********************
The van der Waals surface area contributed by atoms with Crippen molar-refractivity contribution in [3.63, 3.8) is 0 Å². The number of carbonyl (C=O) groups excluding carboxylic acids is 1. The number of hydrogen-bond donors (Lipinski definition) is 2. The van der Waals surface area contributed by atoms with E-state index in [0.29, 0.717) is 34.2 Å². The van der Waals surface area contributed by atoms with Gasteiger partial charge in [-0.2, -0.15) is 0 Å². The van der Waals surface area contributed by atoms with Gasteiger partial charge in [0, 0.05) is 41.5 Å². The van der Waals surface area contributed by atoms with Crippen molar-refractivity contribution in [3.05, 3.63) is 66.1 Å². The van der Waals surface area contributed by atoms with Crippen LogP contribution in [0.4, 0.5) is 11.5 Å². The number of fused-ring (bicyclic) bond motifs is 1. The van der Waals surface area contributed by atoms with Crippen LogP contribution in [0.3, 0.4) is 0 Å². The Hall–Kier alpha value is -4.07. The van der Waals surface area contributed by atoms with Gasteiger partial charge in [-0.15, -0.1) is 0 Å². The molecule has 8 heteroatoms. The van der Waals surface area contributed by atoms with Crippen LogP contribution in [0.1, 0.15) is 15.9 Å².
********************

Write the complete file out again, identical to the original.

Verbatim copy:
The van der Waals surface area contributed by atoms with Crippen molar-refractivity contribution in [3.63, 3.8) is 0 Å². The number of carbonyl (C=O) groups excluding carboxylic acids is 1. The number of hydrogen-bond donors (Lipinski definition) is 2. The van der Waals surface area contributed by atoms with E-state index in [0.29, 0.717) is 34.2 Å². The van der Waals surface area contributed by atoms with Gasteiger partial charge in [-0.2, -0.15) is 0 Å². The van der Waals surface area contributed by atoms with Gasteiger partial charge in [0, 0.05) is 41.5 Å². The van der Waals surface area contributed by atoms with Crippen molar-refractivity contribution in [3.05, 3.63) is 66.1 Å². The van der Waals surface area contributed by atoms with Crippen LogP contribution in [0.4, 0.5) is 11.5 Å². The number of fused-ring (bicyclic) bond motifs is 1. The van der Waals surface area contributed by atoms with Crippen LogP contribution in [0.3, 0.4) is 0 Å². The Hall–Kier alpha value is -4.07. The van der Waals surface area contributed by atoms with Gasteiger partial charge in [-0.15, -0.1) is 0 Å². The molecule has 8 heteroatoms. The van der Waals surface area contributed by atoms with Crippen LogP contribution in [0.1, 0.15) is 15.9 Å².